And while located in Ohio, please don’t say Jackets fans “don’t know hockey” - over 3,000 adults locally currently play in 174 rec league teams and, with proximity to Pittsburgh, Buffalo, and Detroit there are many lifetime hockey fans who finally have a local team to call their own. There’s many a season ticket holder still around who can say they’ve had their tickets “since day one of the franchise.” It’s an exciting time to watch hockey ingrain itself in central Ohio. (/please like this team)
F. Follow CBJ Twitter
Back in 2009, there were a handful of Blue Jackets fans on Twitter who would fight for a signal inside Nationwide Arena to connect with the official team account for updates and news. My, how times have changed. The arena now has free wifi connectivity throughout, all the better to keep up with the shenanigans of what is arguably the best social media account in the NHL.
Even if you don’t like the Blue Jackets, their social media team promises to entertain. Daily.
G. Gardiner, Bruce
On Oct. 7, 2000, Bruce Gardiner scored the first goal in franchise history in a game that the Jackets would lose to the Chicago Blackhawks by a 5-3 final. Gardiner went on to score seven goals and add 15 assists in his only season for the Blue Jackets and finished his NHL career with 34 goals in 312 NHL games. The more you know.
(For the record, Martin Spanhel scored the first-first-ever Blue Jackets goal in an exhibition game.)
Oh sure, teams have their fan salutes. One might argue they are so significant they are trackable [see: any game from hockeystats.ca], but only one team in the entire NHL has a post-win hug.
In 2013, with Nick Foligno and Sergei Bobrovsky both marking their first season in union blue, the team went on a crazy run down the stretch and a tradition was born. Foligno saved his best hug every night for last for his goaltender simply because he thought his name sounded fun. Now it’s a hallmark of every win, heck, there is a two-part montage of all the hugs to be found!
Fans raged if local coverage cut away without showing the hug until it became mandatory. Cheers of “Bobrovsky!” ring out when the hug happens post-game, and torrents of “#morehugs” hit Twitter after any win. It’s a thing.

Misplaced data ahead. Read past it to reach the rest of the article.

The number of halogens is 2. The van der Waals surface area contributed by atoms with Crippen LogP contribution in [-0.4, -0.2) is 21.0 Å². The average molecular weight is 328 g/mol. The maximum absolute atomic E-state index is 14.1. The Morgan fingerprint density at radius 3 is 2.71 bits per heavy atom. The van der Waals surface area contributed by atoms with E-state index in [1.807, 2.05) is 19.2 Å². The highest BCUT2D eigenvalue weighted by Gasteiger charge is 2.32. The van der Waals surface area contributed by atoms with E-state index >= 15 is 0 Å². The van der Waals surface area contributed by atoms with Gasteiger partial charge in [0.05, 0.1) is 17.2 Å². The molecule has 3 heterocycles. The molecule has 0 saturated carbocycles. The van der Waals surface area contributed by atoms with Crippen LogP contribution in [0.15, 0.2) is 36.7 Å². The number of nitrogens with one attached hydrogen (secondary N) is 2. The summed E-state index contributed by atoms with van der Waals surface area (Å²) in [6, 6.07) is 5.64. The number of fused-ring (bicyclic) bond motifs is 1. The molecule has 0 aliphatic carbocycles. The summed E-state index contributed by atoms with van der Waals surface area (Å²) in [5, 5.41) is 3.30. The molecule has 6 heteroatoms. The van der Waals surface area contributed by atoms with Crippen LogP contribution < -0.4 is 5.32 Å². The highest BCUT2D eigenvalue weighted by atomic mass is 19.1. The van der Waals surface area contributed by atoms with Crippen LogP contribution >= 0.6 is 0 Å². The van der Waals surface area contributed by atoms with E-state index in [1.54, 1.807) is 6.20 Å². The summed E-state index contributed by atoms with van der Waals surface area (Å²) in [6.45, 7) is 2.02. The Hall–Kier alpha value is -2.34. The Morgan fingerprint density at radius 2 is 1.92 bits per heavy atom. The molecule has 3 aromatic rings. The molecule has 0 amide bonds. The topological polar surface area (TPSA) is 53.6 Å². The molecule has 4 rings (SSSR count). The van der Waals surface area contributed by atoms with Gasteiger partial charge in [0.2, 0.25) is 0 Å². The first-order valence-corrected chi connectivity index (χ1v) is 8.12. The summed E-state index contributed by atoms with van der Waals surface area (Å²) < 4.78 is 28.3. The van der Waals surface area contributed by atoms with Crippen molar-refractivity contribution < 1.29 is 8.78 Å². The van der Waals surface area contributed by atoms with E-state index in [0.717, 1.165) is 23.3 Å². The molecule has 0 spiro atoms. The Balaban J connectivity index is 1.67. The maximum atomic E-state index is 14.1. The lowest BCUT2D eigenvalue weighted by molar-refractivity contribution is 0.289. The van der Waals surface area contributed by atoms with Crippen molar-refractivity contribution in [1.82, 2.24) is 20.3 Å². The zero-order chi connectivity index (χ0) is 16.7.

And really, is there anything more wonderful than a Vezina winning goaltender standing with arms outstretched waiting for a hug from his (now) captain? I think not.
I. Indescribable Tragedy
There are perhaps no heavier nets in NHL games than those that hang in Nationwide Arena.
On Mar. 16, 2002, then 13-year-old Brittanie Cecil, an avid sports fan from Dayton, was watching the Jackets play Calgary when an Espen Knutsen shot was deflected by the Flames’ Derek Morris up into the stands, striking Brittanie in the head. Just two days later, at the local children’s hospital, the young cheerleader was dead.
The ripples of grief were immeasurable. Knutsen became the subject of an aggressive Sports Illustrated cover story and lost his passion for playing the game, and the league has since implemented protective nets behind every goal in the NHL.
J. John Davidson & Jarmo Kekalainen
“Brick by Brick.” It’s a Blue Jackets mantra introduced by president of hockey operations John Davidson on Oct 24, 2012 when he joined the organization. It spoke to the approach JD had designed for making the Jackets a perennial winner. The bricks Davidson had in mind started to fall into place with the hiring of Jarmo Kekalainen as general manager on Feb 13, 2013, making him the first European GM in the league.
The duo, along with their front office and scouting teams, have brought instant credibility to the organization, and have built a formidable foundation of “bricks,” solidifying a core that includes Bobrovsky, Ryan Johansen, Boone Jenner, Brandon Saad, Foligno, Brandon Dubinsky, and Cam Atkinson.